“After I recorded his song ‘Suzanne,’ we became very close. He was always sending me things to record, but he told me ‘I just don’t understand why you’re not writing your own songs,’” Collins recollects. “I didn’t have an answer for him because frankly, I had never thought of it. So I just started writing. And that’s how you get hooked! But you can’t know what you know until you know it!” Collins’ own originals would include “Since You Asked,” “My Father,” “Holly Ann,” and “Secret Gardens.” A version of Cohen’s “Everybody Knows” is indeed a highlight of Stills & Collins.


Released in 2017, Stills & Collins is the epitome of a comfort record, a sonic journey of two old friends exploring familiar tunes that have more than a little to say about their own relationship, past and present. Its ten track include covers (Tim Hardin’s “Reason to Believe,” Bob Dylan’s “Girl from the North Country,” the Traveling Wilburys’ “Handle with Care”), reinterpretations of their own previously-recorded songs (“So Begins the Task” and “Questions” from Stills, “River of Gold and “Who Knows Where the Time Goes” from Collins).

There’s even material they wrote about each other (Collins’ “Houses,” and Stills’ “Judy”). The latter is a lost tune that Collins didn’t even know existed until the 2007 release of Just Roll Tape, an off-the-cuff studio performance that Stills cut solo in 1968 after guesting on a Collins session.

As to why the record didn’t include any new, original collaborations, Collins laughs. “It’s hard enough just to get on the road to do the shows! And [writing new songs] is a big commitment.” While they are keeping a chunk of their set list the same from the previous tour, Collins notes they’ve also added “You Don’t Have to Cry,” “The Highwaymen,” Tom Petty’s “I Won’t Back Down,” and a new song that Collins has written called “Dreamers,” a very topical tune about the children of illegal immigrants in this country.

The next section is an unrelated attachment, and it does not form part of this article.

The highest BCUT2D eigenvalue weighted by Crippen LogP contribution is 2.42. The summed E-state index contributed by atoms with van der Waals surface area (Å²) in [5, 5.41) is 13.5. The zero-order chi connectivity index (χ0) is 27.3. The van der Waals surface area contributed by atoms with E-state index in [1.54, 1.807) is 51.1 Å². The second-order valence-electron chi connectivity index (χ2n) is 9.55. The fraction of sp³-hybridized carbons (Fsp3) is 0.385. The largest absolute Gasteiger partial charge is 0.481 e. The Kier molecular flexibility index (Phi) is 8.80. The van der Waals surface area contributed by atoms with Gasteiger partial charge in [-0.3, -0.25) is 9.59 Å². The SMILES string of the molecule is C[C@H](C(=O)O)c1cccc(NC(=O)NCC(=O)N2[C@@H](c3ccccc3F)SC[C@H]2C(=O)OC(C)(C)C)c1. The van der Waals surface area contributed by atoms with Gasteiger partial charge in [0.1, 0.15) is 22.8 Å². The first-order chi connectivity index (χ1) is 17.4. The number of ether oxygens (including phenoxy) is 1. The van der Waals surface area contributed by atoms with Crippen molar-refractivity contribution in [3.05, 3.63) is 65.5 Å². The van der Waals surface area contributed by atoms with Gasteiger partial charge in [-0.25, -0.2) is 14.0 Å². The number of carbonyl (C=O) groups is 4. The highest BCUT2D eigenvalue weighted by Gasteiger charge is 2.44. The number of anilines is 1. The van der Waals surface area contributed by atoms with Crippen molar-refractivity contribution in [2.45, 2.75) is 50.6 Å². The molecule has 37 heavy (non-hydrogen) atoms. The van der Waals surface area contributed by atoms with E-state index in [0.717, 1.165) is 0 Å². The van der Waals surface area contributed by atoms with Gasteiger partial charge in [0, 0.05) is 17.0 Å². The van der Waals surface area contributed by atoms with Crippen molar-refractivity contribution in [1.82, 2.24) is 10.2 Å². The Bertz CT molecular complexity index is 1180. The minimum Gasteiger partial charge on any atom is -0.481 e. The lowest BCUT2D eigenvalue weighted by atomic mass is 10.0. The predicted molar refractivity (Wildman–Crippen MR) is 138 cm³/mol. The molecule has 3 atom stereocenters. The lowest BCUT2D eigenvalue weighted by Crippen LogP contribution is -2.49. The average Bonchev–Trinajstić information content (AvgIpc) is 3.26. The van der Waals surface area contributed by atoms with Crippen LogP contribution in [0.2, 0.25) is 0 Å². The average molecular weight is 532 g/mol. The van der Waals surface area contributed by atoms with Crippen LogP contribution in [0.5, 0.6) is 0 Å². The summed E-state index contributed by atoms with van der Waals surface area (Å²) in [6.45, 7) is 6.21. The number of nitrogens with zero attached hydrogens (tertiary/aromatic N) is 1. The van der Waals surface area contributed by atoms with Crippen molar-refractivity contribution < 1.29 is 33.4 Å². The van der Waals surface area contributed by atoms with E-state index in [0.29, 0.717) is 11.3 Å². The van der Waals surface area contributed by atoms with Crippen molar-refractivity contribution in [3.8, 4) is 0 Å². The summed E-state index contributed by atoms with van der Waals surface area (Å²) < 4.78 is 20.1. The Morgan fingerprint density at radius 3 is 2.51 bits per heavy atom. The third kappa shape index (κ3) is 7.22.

That’s nothing new for Judy Collins, whose resume of fighting for liberal and progressive political and social causes is long. She participated in many concerts and protests against the Vietnam War, fought for women’s issues, and even testified in the trial of the Chicago Seven.

But perhaps the cause that made the most impact on her was when she traveled to Mississippi during the “Freedom Summer” of 1964 to try and register residents in mostly poor black neighborhoods to vote. A summer that, unfortunately, resulted in the murder of three young student activists by men with ties to both the local sheriff’s department and the Ku Klux Klan.

In Sweet Judy Blue Eyes, Collins recalls with awe traveling with activist Fannie Lou Hamer. Hamer’s preferred method to get her message out would be to stand in a neighborhood street singing spirituals as the top of her lungs until doors and windows opened and curious residents would gather around her. It was then that she would go into her pitch and discuss the importance of voter registration and actually voting to a sometimes fearful community.

Collins was sometimes the only white face to be seen. “It was very real, I’ll tell you that!” she says today. “It was scary because we were there when the three kids were murdered, and everyone knew they’d been murdered by racists. It was not an easy trip.”